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Would you, could you name your kid Adolph Hitler? A father in New Jersey did. It came to light when a bakery refused to scrawl “Happy Birthday Adolph Hitler” on a cake a couple years ago.
It turns out many states and countries have laws for naming your kid. I didn’t think the United States had any, and (once again) I’m
close horribly wrong. A Tennessee judge forced a mother to change her child’s name from “Messiah” to “Martin.” That judge, it turned out, overstepped her bounds. In general, many states enact laws to protect kids who can’t protect themselves. Apparently, New Jersey is not one of those states. (On the other hand, New Jersey doesn’t allow symbols or numbers, so whatever Prince became would not have stood in Jersey and I’m guessing neither C3PO nor R2D2 can live there.)
“Parens patriae” is Latin for father of the country, and it allows government officials to intervene on behalf of vulnerable kids who didn’t get to choose their parents. It’s worth noting that the impact of the Tennessee judge’s action was not far reaching. There are thousands of kids named Messiah running around America. Thousands more Jesus’ and Mohammeds and a decent smattering of Christs. Talk about big sandals to fill.
But I particularly enjoy what some other countries do about naming conventions. Here are a few to ponder:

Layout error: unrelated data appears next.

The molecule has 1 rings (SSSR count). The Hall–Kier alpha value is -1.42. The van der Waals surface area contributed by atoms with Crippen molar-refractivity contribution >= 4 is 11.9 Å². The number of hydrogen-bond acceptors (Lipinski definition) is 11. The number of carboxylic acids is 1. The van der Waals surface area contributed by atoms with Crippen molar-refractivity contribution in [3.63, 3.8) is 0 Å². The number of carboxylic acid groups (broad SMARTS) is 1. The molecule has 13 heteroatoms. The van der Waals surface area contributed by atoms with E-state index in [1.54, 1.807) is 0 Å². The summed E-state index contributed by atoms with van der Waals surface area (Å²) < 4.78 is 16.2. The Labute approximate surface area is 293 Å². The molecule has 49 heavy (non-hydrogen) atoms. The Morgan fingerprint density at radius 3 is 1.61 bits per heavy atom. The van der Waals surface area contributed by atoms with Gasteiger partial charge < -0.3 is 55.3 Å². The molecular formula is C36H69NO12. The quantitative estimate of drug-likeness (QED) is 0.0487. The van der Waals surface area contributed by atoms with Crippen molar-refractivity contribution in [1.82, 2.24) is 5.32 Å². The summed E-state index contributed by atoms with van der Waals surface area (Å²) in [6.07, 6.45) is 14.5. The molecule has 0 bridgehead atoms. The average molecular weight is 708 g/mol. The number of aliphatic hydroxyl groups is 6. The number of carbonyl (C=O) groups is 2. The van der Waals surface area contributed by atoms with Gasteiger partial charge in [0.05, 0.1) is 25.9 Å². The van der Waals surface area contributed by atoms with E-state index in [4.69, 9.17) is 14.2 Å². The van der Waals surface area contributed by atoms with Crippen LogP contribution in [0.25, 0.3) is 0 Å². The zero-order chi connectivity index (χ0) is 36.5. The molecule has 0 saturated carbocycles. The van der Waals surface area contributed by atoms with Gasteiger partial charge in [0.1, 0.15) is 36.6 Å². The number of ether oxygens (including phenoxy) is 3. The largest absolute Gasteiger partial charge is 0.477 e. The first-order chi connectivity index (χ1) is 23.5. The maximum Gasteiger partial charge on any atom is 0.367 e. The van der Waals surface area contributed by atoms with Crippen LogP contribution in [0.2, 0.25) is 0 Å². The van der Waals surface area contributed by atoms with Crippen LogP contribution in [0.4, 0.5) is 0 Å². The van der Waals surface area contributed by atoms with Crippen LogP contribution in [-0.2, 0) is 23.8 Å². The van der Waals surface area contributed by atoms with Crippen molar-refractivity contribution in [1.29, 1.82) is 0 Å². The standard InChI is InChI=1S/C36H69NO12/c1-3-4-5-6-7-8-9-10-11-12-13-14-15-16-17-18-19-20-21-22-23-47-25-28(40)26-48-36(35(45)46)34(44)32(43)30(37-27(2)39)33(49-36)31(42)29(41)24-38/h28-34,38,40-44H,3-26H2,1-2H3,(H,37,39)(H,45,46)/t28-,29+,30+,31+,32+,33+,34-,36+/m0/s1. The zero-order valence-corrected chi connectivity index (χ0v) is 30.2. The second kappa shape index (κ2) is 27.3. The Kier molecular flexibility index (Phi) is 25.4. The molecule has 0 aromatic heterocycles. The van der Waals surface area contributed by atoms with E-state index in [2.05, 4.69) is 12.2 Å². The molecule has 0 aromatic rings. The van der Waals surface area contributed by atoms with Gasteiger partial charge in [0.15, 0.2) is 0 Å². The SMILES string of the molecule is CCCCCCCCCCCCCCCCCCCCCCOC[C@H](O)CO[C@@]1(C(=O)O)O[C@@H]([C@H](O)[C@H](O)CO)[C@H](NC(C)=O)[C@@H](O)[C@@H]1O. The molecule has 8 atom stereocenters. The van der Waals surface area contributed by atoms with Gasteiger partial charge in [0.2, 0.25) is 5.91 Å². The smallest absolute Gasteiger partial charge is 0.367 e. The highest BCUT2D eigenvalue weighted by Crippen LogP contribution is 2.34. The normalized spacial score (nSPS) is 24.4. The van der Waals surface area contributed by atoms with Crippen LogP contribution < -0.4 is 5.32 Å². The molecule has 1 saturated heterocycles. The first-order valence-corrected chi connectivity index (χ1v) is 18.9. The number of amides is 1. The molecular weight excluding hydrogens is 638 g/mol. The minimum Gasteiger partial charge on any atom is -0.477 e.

Gender-specific: Several countries, Germany and Iceland among them, require a name to identify your gender. Matti, for example, was recently rejected in Germany for a boy because it didn’t indicate gender.
No More Chances: Some countries realize you can’t pick your parents who picked your name, so they give you a chance to change. But don’t squander your opportunity. In Norway, you can change your name once every ten years, but in Sweden you only get one chance for a lifetime. (I usually change a character’s name three times by chapter six. How did Stieg Larsson ever finish an entire manuscript?) By the way, recently rejected names in Sweden include Elvis, Ikea and Superman.
[Our favorite bad name story: In France earlier this year, a couple tried to name their daughter Nutella figuring she’d be sweet like the spread. A judge would have none of it. She ordered the name changed to Ella.]
Check the List: Denmark features one of the strictest laws on naming your kid. Santa Claus is likely happy because there’s a list. Only 7,000 names appear on the list for you to choose from. Anus, Pluto and Monkey are not among them. If you want to veer from the list, you need special permission from your church (hope you made a nice donation Sunday) and pass muster with a government agency.
Random Rules: In New Zealand, Benson & Hedges was just approved for a set of twins while Fish & Chips got the ax. C’mon, which is healthier for kids? The Kiwis add to a long list of rejected names every year. Latest rejection: Justice.
Too late: In Mexico, they reviewed the newborn registry and retroactively banned names. But it was too late for a couple kids already named Robocop and Circumcision. Ouch!
Our son, Gabriel, would need a name change in Saudi Arabia. It’s among 50 names this year deemed unfit. Linda bit the dust too.
All this coming to you from a guy named John, a name that has found permanent residence in the Top 25 since at least 1880. Alas, I was not born in 1880, my fingers were too tired to look any further back than that.